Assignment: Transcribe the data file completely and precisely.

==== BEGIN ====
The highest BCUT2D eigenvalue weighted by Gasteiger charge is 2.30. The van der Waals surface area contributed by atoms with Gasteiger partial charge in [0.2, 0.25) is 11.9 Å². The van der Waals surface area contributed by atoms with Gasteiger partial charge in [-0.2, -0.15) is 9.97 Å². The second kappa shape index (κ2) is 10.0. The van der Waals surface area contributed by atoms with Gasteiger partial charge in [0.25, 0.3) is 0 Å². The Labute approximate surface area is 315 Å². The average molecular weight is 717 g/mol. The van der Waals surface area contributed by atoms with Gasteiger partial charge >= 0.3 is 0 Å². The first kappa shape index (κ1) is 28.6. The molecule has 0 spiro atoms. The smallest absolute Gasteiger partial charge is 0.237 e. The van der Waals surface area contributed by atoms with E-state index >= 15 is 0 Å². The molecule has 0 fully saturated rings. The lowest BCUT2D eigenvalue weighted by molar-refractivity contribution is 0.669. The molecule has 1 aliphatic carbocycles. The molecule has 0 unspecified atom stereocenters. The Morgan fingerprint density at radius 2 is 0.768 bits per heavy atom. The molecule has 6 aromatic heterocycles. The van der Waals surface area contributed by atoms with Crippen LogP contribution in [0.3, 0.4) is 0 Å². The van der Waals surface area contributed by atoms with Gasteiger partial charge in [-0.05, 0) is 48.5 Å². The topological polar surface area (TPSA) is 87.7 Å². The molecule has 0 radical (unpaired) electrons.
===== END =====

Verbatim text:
The highest BCUT2D eigenvalue weighted by Gasteiger charge is 2.30. The van der Waals surface area contributed by atoms with Gasteiger partial charge in [0.2, 0.25) is 11.9 Å². The van der Waals surface area contributed by atoms with Gasteiger partial charge in [-0.2, -0.15) is 9.97 Å². The second kappa shape index (κ2) is 10.0. The van der Waals surface area contributed by atoms with Gasteiger partial charge in [0.25, 0.3) is 0 Å². The Labute approximate surface area is 315 Å². The average molecular weight is 717 g/mol. The van der Waals surface area contributed by atoms with Gasteiger partial charge >= 0.3 is 0 Å². The first kappa shape index (κ1) is 28.6. The molecule has 0 spiro atoms. The smallest absolute Gasteiger partial charge is 0.237 e. The van der Waals surface area contributed by atoms with E-state index >= 15 is 0 Å². The molecule has 0 fully saturated rings. The lowest BCUT2D eigenvalue weighted by molar-refractivity contribution is 0.669. The molecule has 1 aliphatic carbocycles. The molecule has 0 unspecified atom stereocenters. The Morgan fingerprint density at radius 2 is 0.768 bits per heavy atom. The molecule has 6 aromatic heterocycles. The van der Waals surface area contributed by atoms with Crippen LogP contribution in [0.3, 0.4) is 0 Å². The van der Waals surface area contributed by atoms with Gasteiger partial charge in [-0.05, 0) is 48.5 Å². The topological polar surface area (TPSA) is 87.7 Å². The molecule has 0 radical (unpaired) electrons.